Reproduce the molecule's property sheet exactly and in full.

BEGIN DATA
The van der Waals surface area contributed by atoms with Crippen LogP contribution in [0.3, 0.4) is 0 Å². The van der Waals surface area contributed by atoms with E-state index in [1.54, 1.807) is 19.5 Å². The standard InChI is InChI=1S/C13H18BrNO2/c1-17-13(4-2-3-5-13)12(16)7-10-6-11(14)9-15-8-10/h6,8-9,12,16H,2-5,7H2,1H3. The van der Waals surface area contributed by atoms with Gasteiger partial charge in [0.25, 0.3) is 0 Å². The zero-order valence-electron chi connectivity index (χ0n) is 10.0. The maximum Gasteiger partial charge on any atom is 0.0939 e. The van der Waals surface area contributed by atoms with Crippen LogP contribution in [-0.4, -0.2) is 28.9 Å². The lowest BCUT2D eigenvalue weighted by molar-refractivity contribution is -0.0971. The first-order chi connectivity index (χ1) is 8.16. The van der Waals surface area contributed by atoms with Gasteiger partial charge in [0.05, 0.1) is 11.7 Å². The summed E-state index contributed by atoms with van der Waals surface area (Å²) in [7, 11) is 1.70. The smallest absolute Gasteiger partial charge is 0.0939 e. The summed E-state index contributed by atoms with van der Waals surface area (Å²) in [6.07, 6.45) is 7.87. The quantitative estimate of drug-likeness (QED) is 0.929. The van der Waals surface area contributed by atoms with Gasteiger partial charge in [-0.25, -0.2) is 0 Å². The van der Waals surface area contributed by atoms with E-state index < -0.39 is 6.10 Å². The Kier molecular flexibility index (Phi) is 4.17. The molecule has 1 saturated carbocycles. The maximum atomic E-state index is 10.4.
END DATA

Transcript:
The van der Waals surface area contributed by atoms with Crippen LogP contribution in [0.3, 0.4) is 0 Å². The van der Waals surface area contributed by atoms with E-state index in [1.54, 1.807) is 19.5 Å². The standard InChI is InChI=1S/C13H18BrNO2/c1-17-13(4-2-3-5-13)12(16)7-10-6-11(14)9-15-8-10/h6,8-9,12,16H,2-5,7H2,1H3. The van der Waals surface area contributed by atoms with Gasteiger partial charge in [0.25, 0.3) is 0 Å². The zero-order valence-electron chi connectivity index (χ0n) is 10.0. The maximum Gasteiger partial charge on any atom is 0.0939 e. The van der Waals surface area contributed by atoms with Crippen LogP contribution in [-0.4, -0.2) is 28.9 Å². The lowest BCUT2D eigenvalue weighted by molar-refractivity contribution is -0.0971. The first-order chi connectivity index (χ1) is 8.16. The van der Waals surface area contributed by atoms with Gasteiger partial charge in [0.05, 0.1) is 11.7 Å². The summed E-state index contributed by atoms with van der Waals surface area (Å²) in [7, 11) is 1.70. The smallest absolute Gasteiger partial charge is 0.0939 e. The summed E-state index contributed by atoms with van der Waals surface area (Å²) in [6.07, 6.45) is 7.87. The quantitative estimate of drug-likeness (QED) is 0.929. The van der Waals surface area contributed by atoms with Gasteiger partial charge in [-0.25, -0.2) is 0 Å². The van der Waals surface area contributed by atoms with E-state index < -0.39 is 6.10 Å². The Kier molecular flexibility index (Phi) is 4.17. The molecule has 1 saturated carbocycles. The maximum atomic E-state index is 10.4.